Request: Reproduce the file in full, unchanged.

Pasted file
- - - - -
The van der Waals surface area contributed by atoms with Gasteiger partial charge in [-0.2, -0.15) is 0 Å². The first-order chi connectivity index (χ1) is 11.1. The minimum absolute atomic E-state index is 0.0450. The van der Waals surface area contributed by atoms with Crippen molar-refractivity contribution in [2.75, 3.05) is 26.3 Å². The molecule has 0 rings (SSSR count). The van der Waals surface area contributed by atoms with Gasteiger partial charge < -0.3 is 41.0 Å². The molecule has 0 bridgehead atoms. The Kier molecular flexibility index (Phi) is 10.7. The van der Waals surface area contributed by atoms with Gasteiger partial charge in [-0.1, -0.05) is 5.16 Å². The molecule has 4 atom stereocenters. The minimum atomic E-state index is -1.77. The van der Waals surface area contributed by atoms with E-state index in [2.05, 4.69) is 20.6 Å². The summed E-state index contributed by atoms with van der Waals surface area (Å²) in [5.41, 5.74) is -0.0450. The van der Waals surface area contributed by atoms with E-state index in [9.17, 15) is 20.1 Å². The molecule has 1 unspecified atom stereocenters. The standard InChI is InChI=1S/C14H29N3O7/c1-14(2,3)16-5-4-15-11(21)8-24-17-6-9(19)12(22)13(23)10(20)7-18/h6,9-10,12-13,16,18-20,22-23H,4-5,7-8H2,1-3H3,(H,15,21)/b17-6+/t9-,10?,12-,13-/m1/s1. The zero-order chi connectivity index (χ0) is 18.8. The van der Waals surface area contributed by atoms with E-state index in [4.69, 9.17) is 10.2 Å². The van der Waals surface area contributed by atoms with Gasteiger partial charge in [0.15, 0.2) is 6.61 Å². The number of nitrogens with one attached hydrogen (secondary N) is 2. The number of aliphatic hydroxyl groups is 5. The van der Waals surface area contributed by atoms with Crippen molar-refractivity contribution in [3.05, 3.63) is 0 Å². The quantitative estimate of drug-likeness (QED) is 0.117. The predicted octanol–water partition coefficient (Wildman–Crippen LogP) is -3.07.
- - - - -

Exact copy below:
The van der Waals surface area contributed by atoms with Gasteiger partial charge in [-0.2, -0.15) is 0 Å². The first-order chi connectivity index (χ1) is 11.1. The minimum absolute atomic E-state index is 0.0450. The van der Waals surface area contributed by atoms with Crippen molar-refractivity contribution in [2.75, 3.05) is 26.3 Å². The molecule has 0 rings (SSSR count). The van der Waals surface area contributed by atoms with Gasteiger partial charge < -0.3 is 41.0 Å². The molecule has 0 bridgehead atoms. The Kier molecular flexibility index (Phi) is 10.7. The van der Waals surface area contributed by atoms with Gasteiger partial charge in [-0.1, -0.05) is 5.16 Å². The molecule has 4 atom stereocenters. The minimum atomic E-state index is -1.77. The van der Waals surface area contributed by atoms with E-state index in [2.05, 4.69) is 20.6 Å². The summed E-state index contributed by atoms with van der Waals surface area (Å²) in [5.41, 5.74) is -0.0450. The van der Waals surface area contributed by atoms with E-state index in [9.17, 15) is 20.1 Å². The molecule has 1 unspecified atom stereocenters. The standard InChI is InChI=1S/C14H29N3O7/c1-14(2,3)16-5-4-15-11(21)8-24-17-6-9(19)12(22)13(23)10(20)7-18/h6,9-10,12-13,16,18-20,22-23H,4-5,7-8H2,1-3H3,(H,15,21)/b17-6+/t9-,10?,12-,13-/m1/s1. The zero-order chi connectivity index (χ0) is 18.8. The van der Waals surface area contributed by atoms with E-state index in [4.69, 9.17) is 10.2 Å². The van der Waals surface area contributed by atoms with Gasteiger partial charge in [0.15, 0.2) is 6.61 Å². The number of nitrogens with one attached hydrogen (secondary N) is 2. The number of aliphatic hydroxyl groups is 5. The van der Waals surface area contributed by atoms with Crippen molar-refractivity contribution in [3.05, 3.63) is 0 Å². The quantitative estimate of drug-likeness (QED) is 0.117. The predicted octanol–water partition coefficient (Wildman–Crippen LogP) is -3.07.